By providing an unbiased visual representation of the incident, a dashcam's footage can offer peace of mind and concrete evidence of your innocence if you are a safe and cautious driver.
Without dashcam footage, if you find yourself in an accident where the other driver is at fault, it essentially becomes your word against theirs. The court then relies on assessing the credibility and veracity of witnesses to determine liability and award damages. However, people can be convincing when presenting falsehoods.
Unlike human perception, a camera is objective and doesn't lie. If a police report needs to be corrected, a dashcam video may be the strongest evidence you have to make the correction. It records events as they truly occurred. This can be a game-changer when insurance companies and defendants try to shift blame onto you, downplay the severity of the accident, or minimize the extent of your injuries. Dashcam footage leaves little room for interpretation and significantly strengthens your position.
When handled by an experienced personal injury attorney, dashcam footage becomes a central piece of evidence that can be rigorously used to advocate for your case and secure the compensation you rightfully deserve.
Pro tip: After a crash, keep your dashcam recording until everyone leaves the scene. The footage might capture conversations or additional details that could prove vital in your case.
Could a Dashcam Hurt My Case?
It's important to recognize that dashcams can be a double-edged sword. Depending on what the video shows, the footage can either support your claim or potentially implicate you in some way. Even if you firmly believe that another driver is solely at fault, the dashcam footage might reveal evidence that indicates you may bear more responsibility than you initially thought.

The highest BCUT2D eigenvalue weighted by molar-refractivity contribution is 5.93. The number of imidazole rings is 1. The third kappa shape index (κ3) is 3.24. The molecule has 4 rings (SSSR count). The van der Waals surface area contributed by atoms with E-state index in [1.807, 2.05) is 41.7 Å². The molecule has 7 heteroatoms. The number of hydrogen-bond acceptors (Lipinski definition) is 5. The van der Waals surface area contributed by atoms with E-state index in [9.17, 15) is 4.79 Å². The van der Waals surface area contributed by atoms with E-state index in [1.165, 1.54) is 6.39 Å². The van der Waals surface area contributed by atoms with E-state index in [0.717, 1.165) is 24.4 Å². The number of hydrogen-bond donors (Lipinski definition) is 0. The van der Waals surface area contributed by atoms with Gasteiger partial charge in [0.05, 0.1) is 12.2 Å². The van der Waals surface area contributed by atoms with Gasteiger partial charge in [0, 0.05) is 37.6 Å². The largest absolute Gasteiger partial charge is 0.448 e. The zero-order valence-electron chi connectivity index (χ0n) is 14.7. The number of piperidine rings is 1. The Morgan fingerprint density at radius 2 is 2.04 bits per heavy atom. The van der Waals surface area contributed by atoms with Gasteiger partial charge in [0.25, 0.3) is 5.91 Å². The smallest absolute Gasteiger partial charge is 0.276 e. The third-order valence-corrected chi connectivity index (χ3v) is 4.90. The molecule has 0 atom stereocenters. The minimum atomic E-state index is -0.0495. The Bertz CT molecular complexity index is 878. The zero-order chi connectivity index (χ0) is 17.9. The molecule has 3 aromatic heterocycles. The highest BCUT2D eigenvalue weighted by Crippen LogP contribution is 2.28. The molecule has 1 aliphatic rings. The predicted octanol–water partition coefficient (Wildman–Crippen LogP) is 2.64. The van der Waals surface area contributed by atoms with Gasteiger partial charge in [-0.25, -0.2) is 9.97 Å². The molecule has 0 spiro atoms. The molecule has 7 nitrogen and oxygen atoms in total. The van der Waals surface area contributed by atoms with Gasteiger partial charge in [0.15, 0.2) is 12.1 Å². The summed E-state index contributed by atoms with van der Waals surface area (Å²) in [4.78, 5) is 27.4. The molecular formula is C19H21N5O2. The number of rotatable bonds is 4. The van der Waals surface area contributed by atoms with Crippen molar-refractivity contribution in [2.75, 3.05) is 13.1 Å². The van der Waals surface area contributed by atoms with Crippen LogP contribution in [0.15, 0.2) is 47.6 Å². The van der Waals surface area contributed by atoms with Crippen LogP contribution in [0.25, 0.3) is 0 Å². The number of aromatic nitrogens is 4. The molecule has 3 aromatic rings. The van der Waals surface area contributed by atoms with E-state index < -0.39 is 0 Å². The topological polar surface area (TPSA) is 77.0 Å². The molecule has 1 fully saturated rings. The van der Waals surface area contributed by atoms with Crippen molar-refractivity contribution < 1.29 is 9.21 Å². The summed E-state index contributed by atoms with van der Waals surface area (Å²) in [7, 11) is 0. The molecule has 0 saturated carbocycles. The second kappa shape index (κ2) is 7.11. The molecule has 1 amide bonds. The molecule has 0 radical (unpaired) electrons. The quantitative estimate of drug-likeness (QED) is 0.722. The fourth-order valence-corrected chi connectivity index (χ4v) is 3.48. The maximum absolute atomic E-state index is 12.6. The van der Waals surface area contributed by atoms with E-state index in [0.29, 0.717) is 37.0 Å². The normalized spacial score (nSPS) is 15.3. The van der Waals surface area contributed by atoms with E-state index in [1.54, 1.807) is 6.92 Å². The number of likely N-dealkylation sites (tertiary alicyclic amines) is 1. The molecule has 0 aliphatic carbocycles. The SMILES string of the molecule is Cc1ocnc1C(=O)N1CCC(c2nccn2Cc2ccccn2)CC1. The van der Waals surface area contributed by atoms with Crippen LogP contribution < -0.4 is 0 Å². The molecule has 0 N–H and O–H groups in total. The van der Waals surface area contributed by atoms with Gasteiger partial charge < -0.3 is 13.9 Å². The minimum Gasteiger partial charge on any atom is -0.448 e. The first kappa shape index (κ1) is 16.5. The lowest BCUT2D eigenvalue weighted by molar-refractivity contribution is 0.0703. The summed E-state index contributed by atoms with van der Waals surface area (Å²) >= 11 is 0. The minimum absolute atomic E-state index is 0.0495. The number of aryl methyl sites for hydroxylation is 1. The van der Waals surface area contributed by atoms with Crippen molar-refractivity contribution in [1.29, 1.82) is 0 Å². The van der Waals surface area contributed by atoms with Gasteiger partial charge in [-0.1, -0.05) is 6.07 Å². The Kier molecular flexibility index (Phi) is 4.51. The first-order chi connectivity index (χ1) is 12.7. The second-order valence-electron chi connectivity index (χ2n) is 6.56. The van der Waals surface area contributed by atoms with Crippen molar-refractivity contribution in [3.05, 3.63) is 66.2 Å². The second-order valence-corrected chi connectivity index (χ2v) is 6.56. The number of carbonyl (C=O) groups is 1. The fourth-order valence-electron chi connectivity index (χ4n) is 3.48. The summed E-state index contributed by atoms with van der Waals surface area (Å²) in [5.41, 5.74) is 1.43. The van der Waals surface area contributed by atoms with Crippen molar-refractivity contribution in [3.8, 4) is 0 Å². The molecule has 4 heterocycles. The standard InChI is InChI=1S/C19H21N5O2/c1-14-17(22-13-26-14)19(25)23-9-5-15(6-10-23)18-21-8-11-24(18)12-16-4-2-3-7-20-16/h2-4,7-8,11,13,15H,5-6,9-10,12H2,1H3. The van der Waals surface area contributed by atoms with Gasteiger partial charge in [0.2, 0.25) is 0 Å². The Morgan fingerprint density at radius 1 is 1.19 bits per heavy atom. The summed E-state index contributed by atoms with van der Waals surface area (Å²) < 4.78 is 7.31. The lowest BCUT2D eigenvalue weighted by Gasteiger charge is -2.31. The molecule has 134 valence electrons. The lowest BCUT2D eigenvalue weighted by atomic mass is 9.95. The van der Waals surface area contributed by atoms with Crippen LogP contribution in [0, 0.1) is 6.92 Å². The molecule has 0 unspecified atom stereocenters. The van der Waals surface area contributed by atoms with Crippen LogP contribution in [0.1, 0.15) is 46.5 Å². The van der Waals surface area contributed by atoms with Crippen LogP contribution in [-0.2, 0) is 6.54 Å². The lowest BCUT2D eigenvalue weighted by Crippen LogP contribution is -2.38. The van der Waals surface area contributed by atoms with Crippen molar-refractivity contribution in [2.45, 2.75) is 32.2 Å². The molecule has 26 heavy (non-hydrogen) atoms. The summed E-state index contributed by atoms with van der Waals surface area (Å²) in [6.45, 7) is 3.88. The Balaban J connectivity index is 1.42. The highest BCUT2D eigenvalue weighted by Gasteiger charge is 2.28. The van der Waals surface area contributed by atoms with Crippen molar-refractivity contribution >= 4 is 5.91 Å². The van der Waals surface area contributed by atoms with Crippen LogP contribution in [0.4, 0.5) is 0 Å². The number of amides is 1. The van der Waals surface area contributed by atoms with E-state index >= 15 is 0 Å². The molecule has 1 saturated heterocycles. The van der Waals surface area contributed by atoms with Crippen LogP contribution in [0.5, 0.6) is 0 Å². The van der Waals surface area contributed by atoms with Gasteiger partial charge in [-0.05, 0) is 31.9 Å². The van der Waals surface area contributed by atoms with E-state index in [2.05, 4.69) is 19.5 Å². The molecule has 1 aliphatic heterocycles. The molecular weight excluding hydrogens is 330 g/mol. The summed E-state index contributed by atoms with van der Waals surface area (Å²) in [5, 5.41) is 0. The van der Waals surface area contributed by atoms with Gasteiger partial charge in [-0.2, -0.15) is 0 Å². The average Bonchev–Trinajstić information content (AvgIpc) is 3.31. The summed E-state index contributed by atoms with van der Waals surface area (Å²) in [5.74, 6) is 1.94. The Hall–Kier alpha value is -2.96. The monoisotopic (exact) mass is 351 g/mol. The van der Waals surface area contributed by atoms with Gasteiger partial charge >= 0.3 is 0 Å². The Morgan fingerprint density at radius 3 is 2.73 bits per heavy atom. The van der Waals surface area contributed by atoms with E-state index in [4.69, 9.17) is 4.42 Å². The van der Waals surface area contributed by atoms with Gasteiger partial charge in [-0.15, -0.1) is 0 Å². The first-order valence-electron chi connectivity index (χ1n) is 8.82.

For instance, the dashcam recording could demonstrate that the other driver made an illegal left turn when the collision occurred. However, it might also capture audio of your child crying in the backseat. The defendant's attorney could argue that you were distracted by your child, hampering your ability to react swiftly and avoid the collision.
Moreover, dashcam footage may inadvertently capture you speeding, playing loud music, or discussing your fatigue levels, all of which could diminish your chances of receiving adequate compensation for your injuries and losses.
Before installing a dashcam in your vehicle, it's essential to understand that it records everything, regardless of fault. This realization should incentivize you to prioritize safe driving practices and make sound decisions behind the wheel.
Contact an Experienced Personal Injury Attorney for Help
After any accident where liability is disputed or when you're unsatisfied with the settlement offered, it's crucial to consult with a qualified personal injury lawyer. An experienced attorney will thoroughly review the evidence, identify the most effective legal strategies, and maximize your compensation by minimizing any potential liability. Call Fletcher Law for help.
As a general rule, refrain from sharing dashcam footage with insurance companies, law enforcement agencies, or other parties until you have consulted with your lawyer. However, keep in mind that if the existence of dashcam footage becomes known, it can be subpoenaed as evidence by the party defending against liability. In any case, a skilled attorney will guide you through the legal process based on the unique circumstances of your case.
Lastly, it's important to remain aware that the legality of dashcams can evolve, and specific regulations may change over time. Therefore, if you're considering installing a dashcam in your vehicle, it's advisable to seek guidance from a knowledgeable attorney to ensure compliance with current laws and regulations.